Bear Track Inn

The six-year-old Bear Track Inn satisfies any desire for a more upscale entrée or finale to the Spirit Walker kayaking expedition. Owners John and Janie Olney, as well as their innkeeper son, Mike, take justifiable pride in this addition to Gustavus lodging. The two-story, 14-room spruce-log lodge sits a few miles beyond the community's post office, general store, and gas station. The property encompasses 97 acres bordered by Glacier National Park to the east, Icy Strait to the south, Tongass National Forest to the north, and undeveloped private land to the west. Like a mural come to life, the lobby's vista pans meadows and woodlands that lead to Icy Strait. A wide, handcrafted log stairway leads to second-floor guest rooms.

Throughout the inn, custom-made pine furniture includes hand-carved drawer pulls in fish and bear motifs. All guest rooms look toward the meadow, water, and mountains and to territory traversed by bears, moose, wolves, and countless birds.

"I wanted to build some kind of log cabin for 50 years," says John. "And now I've got it. There are 250, maybe 275 Englander spruce logs, all way over 100 years old, and all killed by the Sitka spruce bark beetle," he explains.

"We created this lodge to fill a need," Janie says. "We built a lodge that looks like what people expect when they come to Alaska, even though I wouldn't really say this is Alaskan--but it fits an image."

It works. Take guest Claudia King, for example. She's come to the Bear Track three years in a row, and the past two years she's stayed three weeks--her husband joining her for part of the visit. "Being here is like getting a three-week massage," she says. Relaxation mingles with excitement. "Where else can you go for a bike ride and see a bear, a moose, and an eagle?" she asks. "And I saw all three yesterday!"

Seating options in the spacious dining room include being neighborly at long pine tables or quiet time at settings for couples or families. "It's a compromise, since we have guests who want to be alone together, and guests who want to meet other travelers," Janie says.

Bear Track dining also attracts Gustavus locals celebrating special occasions. The food is memorably good, and the wine list offers an ample selection of primarily California and Pacific Northwest bottlings. Appetizer specials may include chef Doug Wood's hand-rolled Alaskan king salmon sushi. His entrées range from rockfish sautéed with fiddlehead ferns to medallions of caribou wrapped in bacon. Pastry and bread chef John Scroulas enjoys raves for his tarts, fresh-fruit strudels, cream pies, and sinfully chocolate creations.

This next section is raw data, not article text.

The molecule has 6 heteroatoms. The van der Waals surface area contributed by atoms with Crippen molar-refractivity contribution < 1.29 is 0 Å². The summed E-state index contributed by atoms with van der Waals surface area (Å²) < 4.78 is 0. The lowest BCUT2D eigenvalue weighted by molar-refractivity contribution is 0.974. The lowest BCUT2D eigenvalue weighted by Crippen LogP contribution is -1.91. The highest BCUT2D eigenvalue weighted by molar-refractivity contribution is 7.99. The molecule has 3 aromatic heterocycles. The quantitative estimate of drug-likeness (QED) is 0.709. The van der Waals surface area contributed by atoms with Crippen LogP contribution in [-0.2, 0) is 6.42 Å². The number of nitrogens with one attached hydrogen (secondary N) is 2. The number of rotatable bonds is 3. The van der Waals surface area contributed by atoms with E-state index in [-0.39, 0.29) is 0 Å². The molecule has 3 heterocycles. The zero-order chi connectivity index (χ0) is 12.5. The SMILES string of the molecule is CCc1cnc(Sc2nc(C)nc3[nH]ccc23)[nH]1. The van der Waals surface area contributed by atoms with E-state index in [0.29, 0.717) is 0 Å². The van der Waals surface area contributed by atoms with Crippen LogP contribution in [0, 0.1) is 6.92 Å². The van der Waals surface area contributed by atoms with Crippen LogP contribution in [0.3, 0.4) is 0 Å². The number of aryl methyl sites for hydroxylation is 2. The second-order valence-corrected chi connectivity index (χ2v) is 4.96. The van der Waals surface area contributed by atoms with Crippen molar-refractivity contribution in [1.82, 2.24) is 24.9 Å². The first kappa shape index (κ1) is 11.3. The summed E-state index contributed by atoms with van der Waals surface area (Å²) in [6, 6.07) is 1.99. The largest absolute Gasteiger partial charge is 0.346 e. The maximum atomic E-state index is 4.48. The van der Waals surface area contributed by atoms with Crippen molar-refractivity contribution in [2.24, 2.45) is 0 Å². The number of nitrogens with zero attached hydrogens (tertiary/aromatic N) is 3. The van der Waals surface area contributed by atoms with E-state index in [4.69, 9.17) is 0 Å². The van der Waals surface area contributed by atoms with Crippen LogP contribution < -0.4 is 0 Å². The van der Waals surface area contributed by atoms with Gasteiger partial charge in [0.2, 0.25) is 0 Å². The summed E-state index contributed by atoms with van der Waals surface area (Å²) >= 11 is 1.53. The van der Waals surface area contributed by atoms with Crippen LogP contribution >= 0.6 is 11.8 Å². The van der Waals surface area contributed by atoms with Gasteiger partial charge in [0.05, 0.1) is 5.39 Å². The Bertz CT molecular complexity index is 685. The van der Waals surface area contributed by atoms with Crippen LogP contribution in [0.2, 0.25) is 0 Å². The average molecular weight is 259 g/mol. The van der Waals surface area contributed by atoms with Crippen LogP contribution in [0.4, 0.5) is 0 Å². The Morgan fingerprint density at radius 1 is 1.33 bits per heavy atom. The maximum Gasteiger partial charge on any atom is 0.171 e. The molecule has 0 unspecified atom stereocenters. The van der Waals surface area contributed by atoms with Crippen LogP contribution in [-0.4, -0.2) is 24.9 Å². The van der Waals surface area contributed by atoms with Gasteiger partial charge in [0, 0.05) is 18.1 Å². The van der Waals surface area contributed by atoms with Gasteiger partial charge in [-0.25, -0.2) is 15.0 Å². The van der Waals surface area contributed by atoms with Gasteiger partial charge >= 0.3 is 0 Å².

Janie, John, Mike, and the hotel staff delight in helping guests choose adventurous outings. With so much surrounding nature to explore, and so many ways to do it, Janie narrows the options to her absolute favorites. "I tell my guests there are three things they truly should not miss," she says. "One is Spirit Walker's 'Whales' kayaking trip." (This is a day-trip alternative to the outfitter's Lodge-to-Lodge paddling trip, and it leads kayakers to areas often teeming with humpbacks and, sometimes, orcas.)

"The second thing," she continues, "is a fly and fish charter out of Juneau. This is a true Alaskan bush experience that our guests can easily do in a day." (Bear Track arranges the package, including the 20-minute flight to Juneau.) "And the other thing is flightseeing in a chartered floatplane from Gustavus through the Fairweathers and over glaciers."

Another popular day-trip, easily arranged by either the Annie Mae or Bear Track is a Glacier Bay cruise on the Spirit of Adventure. The $165 ticket (2003 price, per person) includes a hot lunch and a full day of nature at its best. Our group observes hundreds of marine birds--horned puffins, pigeon guillemots, pelagic cormorants, black oystercatchers, murres, and bald eagles. Mammals include Steller sea lions, a few whales, and a grizzly bear fishing by the shore. Even more spectacular is "white thunder," the Tlingit tribal name for glacier calving, when the ice meets the sea in a flurry of pop-crackle-snap.

But back to the ample lodging choices the tiny community of Gustavus affords: Among numerous options, a visitor will never go wrong with either the Annie Mae or the Bear Track.

"We've had only one complaint--that it's too quiet here," Janie says. "But that couple lives in New York City."